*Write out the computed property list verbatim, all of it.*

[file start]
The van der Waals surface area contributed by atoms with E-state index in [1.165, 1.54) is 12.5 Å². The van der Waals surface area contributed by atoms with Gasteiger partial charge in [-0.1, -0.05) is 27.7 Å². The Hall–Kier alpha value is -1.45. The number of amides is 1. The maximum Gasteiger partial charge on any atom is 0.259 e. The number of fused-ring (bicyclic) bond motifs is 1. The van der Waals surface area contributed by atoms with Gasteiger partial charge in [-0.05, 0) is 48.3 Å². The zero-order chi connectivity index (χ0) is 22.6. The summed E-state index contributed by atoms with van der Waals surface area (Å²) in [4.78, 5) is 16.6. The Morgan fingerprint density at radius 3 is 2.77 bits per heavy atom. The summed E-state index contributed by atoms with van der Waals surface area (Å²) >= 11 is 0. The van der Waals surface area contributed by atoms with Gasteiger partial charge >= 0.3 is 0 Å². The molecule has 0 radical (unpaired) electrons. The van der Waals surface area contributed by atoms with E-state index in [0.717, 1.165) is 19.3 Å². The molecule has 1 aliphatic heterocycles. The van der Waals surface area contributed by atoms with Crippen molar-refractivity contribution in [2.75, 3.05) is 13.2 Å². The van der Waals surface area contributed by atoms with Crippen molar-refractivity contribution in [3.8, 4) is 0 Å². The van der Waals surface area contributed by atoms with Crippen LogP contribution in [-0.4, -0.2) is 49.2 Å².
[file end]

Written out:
The van der Waals surface area contributed by atoms with E-state index in [1.165, 1.54) is 12.5 Å². The van der Waals surface area contributed by atoms with Gasteiger partial charge in [-0.1, -0.05) is 27.7 Å². The Hall–Kier alpha value is -1.45. The number of amides is 1. The maximum Gasteiger partial charge on any atom is 0.259 e. The number of fused-ring (bicyclic) bond motifs is 1. The van der Waals surface area contributed by atoms with Gasteiger partial charge in [-0.05, 0) is 48.3 Å². The zero-order chi connectivity index (χ0) is 22.6. The summed E-state index contributed by atoms with van der Waals surface area (Å²) in [4.78, 5) is 16.6. The Morgan fingerprint density at radius 3 is 2.77 bits per heavy atom. The summed E-state index contributed by atoms with van der Waals surface area (Å²) >= 11 is 0. The van der Waals surface area contributed by atoms with Gasteiger partial charge >= 0.3 is 0 Å². The molecule has 0 radical (unpaired) electrons. The van der Waals surface area contributed by atoms with E-state index in [0.717, 1.165) is 19.3 Å². The molecule has 1 aliphatic heterocycles. The van der Waals surface area contributed by atoms with Crippen molar-refractivity contribution in [2.75, 3.05) is 13.2 Å². The van der Waals surface area contributed by atoms with Crippen molar-refractivity contribution in [3.8, 4) is 0 Å². The van der Waals surface area contributed by atoms with Crippen LogP contribution in [-0.4, -0.2) is 49.2 Å².